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Revive Israel Ministries

© 1 April 2016 Revive Israel Ministries

Four Levels of Paul's Self-Description

By Asher Intrater

When we truly understand both the greatness of our spiritual identity and calling, and at the same time our own weakness and failings, it can make us feel embarrassed or uncomfortable. The Apostle Paul (Saul) felt the same way; he referred to himself on four different levels from highest to lowest.

  1. Highest –Like a "Super Apostle": In arguments between Paul, Peter, James, John, Apollos and Barnabas concerning the work that he had done in European and Asia Minor, Paul felt he could not yield.  This was not so much an issue of ego but of defining spheres of authority. He did not want others to confuse what God had done within his area of responsibility. In this context, Paul considered himself and his authority at the same level as those who were considered as "pillars" among the apostles (Galatians 2:6, 9) or even "super apostles" (II Corinthians 11:5; 12:11).
  2. Medium High – "Least of Apostles": When describing the witness of the resurrection and the fact that Yeshua had personally appeared to him, he needed to state his position as an apostle; but at the same time there was nothing to defend in comparison to anyone else. It was an issue of testimony for the gospel. So here he mentioned that he was part of the apostolic witness but at the same time referred to himself as the "least of the apostles" and even unworthy of that position (I Corinthians 15:9).
  3. Medium Low – "Least of Saints": In describing God's glorious plan for all of those who love Him, Paul gives divine descriptions of us being filled even with "the fullness of God" (Ephesians 3:19). In this context, the promises are for everyone who believes.  The inheritance is for all within the ecclesia, for all those being sanctified by the Spirit of God.  Here there is no need for any explanation of position, so he simply refers to himself as "the least of the saints" (Ephesians 3:8).
  4. Lowest – "Worst of Sinners":  In describing God's grace towards us in salvation and the forgiveness of sins, the emphasis is again different. Here we see the greatness of Yeshua's sacrifice for us on the cross despite our own unworthiness.  In deep repentance for his previous sins—especially persecuting the believers- Paul recognizes the depths of his own sinful nature and therefore describes himself as "the worst of sinners" (I Timothy 1:13-15).

So we live in a paradox: God's grace grants to us supernatural significance, identity and destiny, yet our own frailty and lack of ability lead us to the painful awareness of our own unworthiness and selfishness outside of God's grace.  So, "Just who do you think you are?" Well, with respect to God's calling, it is "super." With respect to our own abilities, it is "the worst."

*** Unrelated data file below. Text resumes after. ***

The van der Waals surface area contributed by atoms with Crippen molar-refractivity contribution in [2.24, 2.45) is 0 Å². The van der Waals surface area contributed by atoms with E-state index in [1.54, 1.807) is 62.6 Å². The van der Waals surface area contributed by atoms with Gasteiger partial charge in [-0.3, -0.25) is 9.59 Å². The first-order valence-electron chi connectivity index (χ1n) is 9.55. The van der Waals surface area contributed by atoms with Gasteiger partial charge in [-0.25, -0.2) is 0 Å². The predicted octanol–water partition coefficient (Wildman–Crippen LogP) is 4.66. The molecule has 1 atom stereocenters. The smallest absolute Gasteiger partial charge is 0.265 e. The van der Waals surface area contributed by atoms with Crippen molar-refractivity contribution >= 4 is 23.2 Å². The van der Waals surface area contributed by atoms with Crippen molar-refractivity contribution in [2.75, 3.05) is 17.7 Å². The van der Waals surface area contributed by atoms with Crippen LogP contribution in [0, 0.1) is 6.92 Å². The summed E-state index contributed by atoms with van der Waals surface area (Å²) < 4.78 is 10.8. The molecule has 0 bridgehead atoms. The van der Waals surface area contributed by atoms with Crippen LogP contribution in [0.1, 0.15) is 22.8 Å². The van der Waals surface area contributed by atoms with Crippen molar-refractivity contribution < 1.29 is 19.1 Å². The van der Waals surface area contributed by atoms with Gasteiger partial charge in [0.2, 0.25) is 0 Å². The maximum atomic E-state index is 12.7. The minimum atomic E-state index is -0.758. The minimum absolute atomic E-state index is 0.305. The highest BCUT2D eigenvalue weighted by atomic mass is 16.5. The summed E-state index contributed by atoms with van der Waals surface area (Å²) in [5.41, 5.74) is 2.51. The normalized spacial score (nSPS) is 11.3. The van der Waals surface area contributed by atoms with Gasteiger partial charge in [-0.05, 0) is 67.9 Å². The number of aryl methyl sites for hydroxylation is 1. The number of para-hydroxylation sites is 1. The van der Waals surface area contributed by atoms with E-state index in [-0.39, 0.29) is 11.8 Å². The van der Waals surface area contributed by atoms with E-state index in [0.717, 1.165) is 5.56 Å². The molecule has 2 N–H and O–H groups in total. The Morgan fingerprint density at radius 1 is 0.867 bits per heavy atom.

7 Steps to Surviving a Personal Attack

In this message Ron Cantor shares about the process he learned after being the target of an attempted character assassination. To watch in English, click HERE!


The Baptism of the Holy Spirit

In this message Asher Intrater shares on the importance of purposely believing and praying for a new outpouring of the Holy Spirit across Europe. To listen in English with French translation, click HERE!


The Poison of Radical Islamic Ideology

Excerpt from Raheel Raza, Gatestone Institute

Following the Brussels attacks, I’ve been glued to mainstream media listening very attentively to political pundits, intelligence agencies, experts and analysts.  It’s the same rhetoric that we heard since 9/11.  "Why do they hate us?" They hate us because they don’t want to accept their own inadequacies and failures. They hate that we have freedoms they do not have and they hate us most because we are a successful liberal democracy while they have not invented or created anything new in the past 100 years.  They have declared the West as the land of war (not my words) and they feel justified to attack us.

The Islamist ideology comes from one of three sources:

  1. Muslim Brotherhood (Egypt)
  2. Wahhabi/Salafi doctrine (Saudi Arabia)
  3. Khomeni-ism (Iran)

This radical ideology is the venom that needs to be treated. Why are we not exposing these problems and eradicating the spread of this ideology? Please be assured that these attacks will continue unless action is taken. It’s time to stop the ad-nauseum analysis and do something. Our enemy is the ideology. Take action to stop the flow of these messages and foreign funding into our organizations and places of worship. We know where the ideology is coming from and yet we have opened the flood gates and have allowed this ideology to flourish and foment in our very midst.


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